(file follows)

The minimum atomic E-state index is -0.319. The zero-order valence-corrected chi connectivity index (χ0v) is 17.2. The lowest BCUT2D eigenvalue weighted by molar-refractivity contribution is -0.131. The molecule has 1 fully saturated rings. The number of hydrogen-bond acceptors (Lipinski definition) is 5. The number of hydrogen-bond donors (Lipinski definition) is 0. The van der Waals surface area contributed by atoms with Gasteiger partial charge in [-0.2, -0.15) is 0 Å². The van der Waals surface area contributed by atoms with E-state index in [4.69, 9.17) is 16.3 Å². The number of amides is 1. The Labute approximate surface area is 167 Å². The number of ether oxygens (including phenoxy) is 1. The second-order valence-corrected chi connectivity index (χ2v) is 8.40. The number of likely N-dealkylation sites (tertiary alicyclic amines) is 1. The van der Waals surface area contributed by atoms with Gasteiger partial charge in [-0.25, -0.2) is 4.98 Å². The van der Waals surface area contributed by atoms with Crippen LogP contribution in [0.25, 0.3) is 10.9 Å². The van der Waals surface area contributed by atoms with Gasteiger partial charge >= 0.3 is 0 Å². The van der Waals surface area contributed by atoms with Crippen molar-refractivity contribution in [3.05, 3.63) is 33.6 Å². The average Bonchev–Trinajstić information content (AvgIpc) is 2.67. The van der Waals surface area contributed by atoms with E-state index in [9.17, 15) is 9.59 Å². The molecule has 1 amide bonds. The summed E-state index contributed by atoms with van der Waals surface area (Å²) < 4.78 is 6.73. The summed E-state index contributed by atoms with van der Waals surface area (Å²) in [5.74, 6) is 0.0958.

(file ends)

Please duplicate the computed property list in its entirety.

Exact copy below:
The minimum atomic E-state index is -0.319. The zero-order valence-corrected chi connectivity index (χ0v) is 17.2. The lowest BCUT2D eigenvalue weighted by molar-refractivity contribution is -0.131. The molecule has 1 fully saturated rings. The number of hydrogen-bond acceptors (Lipinski definition) is 5. The number of hydrogen-bond donors (Lipinski definition) is 0. The van der Waals surface area contributed by atoms with Gasteiger partial charge in [-0.2, -0.15) is 0 Å². The van der Waals surface area contributed by atoms with E-state index in [4.69, 9.17) is 16.3 Å². The number of amides is 1. The Labute approximate surface area is 167 Å². The number of ether oxygens (including phenoxy) is 1. The second-order valence-corrected chi connectivity index (χ2v) is 8.40. The number of likely N-dealkylation sites (tertiary alicyclic amines) is 1. The van der Waals surface area contributed by atoms with Gasteiger partial charge in [-0.25, -0.2) is 4.98 Å². The van der Waals surface area contributed by atoms with Crippen LogP contribution in [0.25, 0.3) is 10.9 Å². The van der Waals surface area contributed by atoms with Gasteiger partial charge >= 0.3 is 0 Å². The van der Waals surface area contributed by atoms with Crippen molar-refractivity contribution in [3.05, 3.63) is 33.6 Å². The average Bonchev–Trinajstić information content (AvgIpc) is 2.67. The van der Waals surface area contributed by atoms with E-state index in [9.17, 15) is 9.59 Å². The molecule has 1 amide bonds. The summed E-state index contributed by atoms with van der Waals surface area (Å²) < 4.78 is 6.73. The summed E-state index contributed by atoms with van der Waals surface area (Å²) in [5.74, 6) is 0.0958.